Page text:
The Weill Cornell Global Health Research Fellowship is designed to train generalist clinician-scientists for careers in global health research. This Fellowship is in its second year and aims to address the global needs of poor communities including primary care, non-communicable diseases, maternal and child health, and health service delivery. The three-year Global Health Research Fellowship is tailored for post-residency graduates in internal medicine, and it includes extensive field-based research in Weill Cornell programs based in Haiti, Tanzania, Brazil, and India, along with training in research methods (MS in Clinical Epidemiology), and teaching and clinical service at New York-Presbyterian/Weill Cornell Medical Center.
Graduates of internal medicine residency training programs who express a commitment to become clinician-scientists focused on global health research are eligible to apply for the new fellowship. Fellows accepted to the program will be junior faculty at Weill Cornell, and receive research funding and intensive faculty mentorship from New York and international Weill Cornell faculty. Objectives of the fellowship include providing trainees with the skills to design and conduct patient-oriented research and to prepare trainees for NIH K-award submission.
There are currently two Global Health Research Fellows, Dr. Justin Kingery, MD,PhD and Dr. Kathleen Walsh, MD, MPH, who are both also NIH Fogarty International Center Fellows.
Dr. Justin Kingery, MD, PhD, (Fellow class of 2015) is in Mwanza, Tanzania at the Weill Bugando Medical Centre for his second year of training. Dr. Kingery comments, “While it is possible to obtain research training, or clinical experience in the US and abroad, or rigorous coursework in research methods and global health mentorship, it is rare, if not impossible, to find a program with emphasis on all. The mentors truly care for their fellows as whole people. They know my immediate career goals and my hopes for the global health field on a broader scale. They know the science I do not, and they want to ensure my learning to continue the tradition. They know clinical medicine, and most importantly, they know us, the fellows.”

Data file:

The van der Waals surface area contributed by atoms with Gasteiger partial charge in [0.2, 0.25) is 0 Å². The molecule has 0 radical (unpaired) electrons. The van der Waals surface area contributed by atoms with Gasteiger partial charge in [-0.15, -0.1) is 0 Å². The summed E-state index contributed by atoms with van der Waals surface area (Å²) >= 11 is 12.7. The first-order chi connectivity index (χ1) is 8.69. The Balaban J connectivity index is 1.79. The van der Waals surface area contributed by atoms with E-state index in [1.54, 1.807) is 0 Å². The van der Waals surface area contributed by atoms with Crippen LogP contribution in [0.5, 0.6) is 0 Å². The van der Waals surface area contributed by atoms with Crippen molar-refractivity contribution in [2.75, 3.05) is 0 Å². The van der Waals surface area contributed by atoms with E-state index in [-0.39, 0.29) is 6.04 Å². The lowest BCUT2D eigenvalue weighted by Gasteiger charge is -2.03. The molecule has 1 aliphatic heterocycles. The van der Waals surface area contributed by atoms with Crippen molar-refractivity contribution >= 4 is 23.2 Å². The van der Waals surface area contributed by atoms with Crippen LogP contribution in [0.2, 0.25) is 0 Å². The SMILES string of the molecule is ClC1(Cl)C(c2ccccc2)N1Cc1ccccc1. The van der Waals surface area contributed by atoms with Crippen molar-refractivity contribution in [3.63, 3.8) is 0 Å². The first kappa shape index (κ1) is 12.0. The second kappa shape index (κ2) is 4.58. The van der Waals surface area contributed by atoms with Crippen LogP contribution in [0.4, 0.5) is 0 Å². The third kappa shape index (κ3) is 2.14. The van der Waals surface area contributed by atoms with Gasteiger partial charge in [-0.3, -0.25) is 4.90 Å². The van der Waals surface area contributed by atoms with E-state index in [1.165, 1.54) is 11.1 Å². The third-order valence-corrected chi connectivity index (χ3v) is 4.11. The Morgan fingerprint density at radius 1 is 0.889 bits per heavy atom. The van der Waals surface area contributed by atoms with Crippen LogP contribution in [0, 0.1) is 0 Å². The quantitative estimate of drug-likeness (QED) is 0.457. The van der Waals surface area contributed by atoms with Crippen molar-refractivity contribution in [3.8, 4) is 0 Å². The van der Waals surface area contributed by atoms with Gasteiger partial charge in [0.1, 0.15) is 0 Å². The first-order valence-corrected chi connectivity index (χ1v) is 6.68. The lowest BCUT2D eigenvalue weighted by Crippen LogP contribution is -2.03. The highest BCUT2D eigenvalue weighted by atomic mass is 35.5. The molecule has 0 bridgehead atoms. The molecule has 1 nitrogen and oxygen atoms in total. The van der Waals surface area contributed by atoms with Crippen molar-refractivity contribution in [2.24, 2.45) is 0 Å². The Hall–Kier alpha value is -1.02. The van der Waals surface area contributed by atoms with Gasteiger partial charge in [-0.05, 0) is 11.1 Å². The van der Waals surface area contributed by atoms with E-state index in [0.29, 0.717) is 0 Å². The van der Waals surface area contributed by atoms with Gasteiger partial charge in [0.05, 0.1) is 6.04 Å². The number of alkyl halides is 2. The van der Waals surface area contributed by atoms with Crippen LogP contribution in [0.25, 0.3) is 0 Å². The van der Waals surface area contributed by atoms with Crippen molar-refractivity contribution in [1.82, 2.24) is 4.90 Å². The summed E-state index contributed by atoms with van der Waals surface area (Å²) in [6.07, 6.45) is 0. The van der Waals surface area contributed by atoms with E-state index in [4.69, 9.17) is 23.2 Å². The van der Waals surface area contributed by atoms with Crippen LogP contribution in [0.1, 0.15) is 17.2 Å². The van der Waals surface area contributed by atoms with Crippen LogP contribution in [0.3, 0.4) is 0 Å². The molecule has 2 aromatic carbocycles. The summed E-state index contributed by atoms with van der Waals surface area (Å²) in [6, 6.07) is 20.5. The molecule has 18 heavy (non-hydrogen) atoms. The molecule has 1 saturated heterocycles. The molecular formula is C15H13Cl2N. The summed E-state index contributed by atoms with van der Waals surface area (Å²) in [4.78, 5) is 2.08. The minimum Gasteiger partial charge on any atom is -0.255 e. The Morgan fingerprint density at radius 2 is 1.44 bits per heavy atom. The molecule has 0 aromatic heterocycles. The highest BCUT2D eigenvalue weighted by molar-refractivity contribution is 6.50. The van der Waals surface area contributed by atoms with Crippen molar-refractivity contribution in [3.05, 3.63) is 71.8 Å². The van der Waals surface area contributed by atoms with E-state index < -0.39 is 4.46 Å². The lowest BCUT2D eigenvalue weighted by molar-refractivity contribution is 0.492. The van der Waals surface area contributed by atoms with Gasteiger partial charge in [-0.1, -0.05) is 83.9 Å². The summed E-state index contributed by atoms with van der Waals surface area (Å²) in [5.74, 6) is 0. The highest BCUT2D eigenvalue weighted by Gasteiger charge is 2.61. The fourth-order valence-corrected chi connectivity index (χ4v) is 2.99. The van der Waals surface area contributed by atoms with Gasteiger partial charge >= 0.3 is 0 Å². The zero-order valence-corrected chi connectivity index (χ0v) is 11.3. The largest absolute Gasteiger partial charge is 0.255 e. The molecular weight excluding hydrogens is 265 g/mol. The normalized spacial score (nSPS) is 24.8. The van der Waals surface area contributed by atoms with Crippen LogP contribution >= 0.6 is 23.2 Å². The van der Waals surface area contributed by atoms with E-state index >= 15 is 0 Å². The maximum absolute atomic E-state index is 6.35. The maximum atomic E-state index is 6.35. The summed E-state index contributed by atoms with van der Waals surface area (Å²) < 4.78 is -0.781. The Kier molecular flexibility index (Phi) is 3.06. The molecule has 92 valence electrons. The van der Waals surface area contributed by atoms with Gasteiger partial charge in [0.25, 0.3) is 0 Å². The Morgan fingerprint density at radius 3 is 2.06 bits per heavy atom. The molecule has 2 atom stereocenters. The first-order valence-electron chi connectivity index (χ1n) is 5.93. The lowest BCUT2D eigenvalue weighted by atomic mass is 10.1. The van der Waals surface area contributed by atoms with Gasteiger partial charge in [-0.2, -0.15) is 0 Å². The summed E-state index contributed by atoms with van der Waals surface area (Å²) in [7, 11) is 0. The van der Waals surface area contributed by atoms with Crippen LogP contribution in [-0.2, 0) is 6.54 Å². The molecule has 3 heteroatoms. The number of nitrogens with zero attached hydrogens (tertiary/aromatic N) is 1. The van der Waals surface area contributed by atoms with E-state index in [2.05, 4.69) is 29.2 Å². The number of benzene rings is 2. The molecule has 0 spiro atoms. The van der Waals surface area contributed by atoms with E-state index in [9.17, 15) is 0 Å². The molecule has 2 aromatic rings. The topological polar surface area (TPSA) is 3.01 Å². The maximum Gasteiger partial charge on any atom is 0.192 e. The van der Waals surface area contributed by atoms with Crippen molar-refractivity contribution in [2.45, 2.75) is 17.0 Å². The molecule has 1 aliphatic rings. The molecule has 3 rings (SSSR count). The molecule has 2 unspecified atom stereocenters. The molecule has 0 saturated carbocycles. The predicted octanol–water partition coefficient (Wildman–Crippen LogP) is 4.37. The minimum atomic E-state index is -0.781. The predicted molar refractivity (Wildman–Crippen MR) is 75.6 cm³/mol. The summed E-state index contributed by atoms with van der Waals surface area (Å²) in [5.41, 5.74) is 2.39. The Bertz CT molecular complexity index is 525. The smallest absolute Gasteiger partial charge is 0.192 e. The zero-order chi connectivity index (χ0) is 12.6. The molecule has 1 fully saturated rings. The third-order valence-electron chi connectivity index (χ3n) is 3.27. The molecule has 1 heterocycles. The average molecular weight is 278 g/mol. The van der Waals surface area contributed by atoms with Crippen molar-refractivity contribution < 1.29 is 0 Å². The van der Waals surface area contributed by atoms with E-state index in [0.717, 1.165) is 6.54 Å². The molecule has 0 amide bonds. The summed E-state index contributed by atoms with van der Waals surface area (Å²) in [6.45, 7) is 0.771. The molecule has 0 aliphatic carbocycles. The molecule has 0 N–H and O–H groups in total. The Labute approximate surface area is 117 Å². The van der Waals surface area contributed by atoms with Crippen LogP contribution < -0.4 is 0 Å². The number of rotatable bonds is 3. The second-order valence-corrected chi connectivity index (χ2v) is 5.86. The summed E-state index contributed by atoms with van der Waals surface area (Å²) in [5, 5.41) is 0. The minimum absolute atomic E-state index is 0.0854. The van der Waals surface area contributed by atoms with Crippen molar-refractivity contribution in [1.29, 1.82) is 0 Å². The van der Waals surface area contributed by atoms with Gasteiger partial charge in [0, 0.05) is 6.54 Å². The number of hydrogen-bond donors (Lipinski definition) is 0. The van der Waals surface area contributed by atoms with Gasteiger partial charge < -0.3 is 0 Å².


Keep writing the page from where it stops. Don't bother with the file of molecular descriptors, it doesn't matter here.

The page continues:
Dr. Kathleen Walsh, MD, MPH, is a fellow working at the GHESKIO Centers in Port-au-Prince, Haiti, under the mentorship of Dr. Daniel Fitzgerald, MD and Dr. Jean Pape, MD. Her time at GHESKIO has “shown [her] the immense importance of research in advancing equity in health care.” Dr. Walsh adds, “Looking for better ways of treating diseases like tuberculosis has a direct clinical impact on GHESKIO’s patients. By combining clinical service with research,
Cornell/GHESKIO is able to make a substantial impact in a resource-limited setting. ”
Dr. Molly McNairy and Dr. Daniel Fitzgerald serve as Co-Directors for this exciting new Fellowship. Dr. Fitzgerald has nearly two decades of global health research experience, working with GHESKIO in Haiti, where he has played a critical role in furthering advances for the treatment of HIV-AIDS and Tuberculosis. Dr. McNairy’s research focuses on implementation science of HIV models of care and health system strengthening in resource-limited settings.
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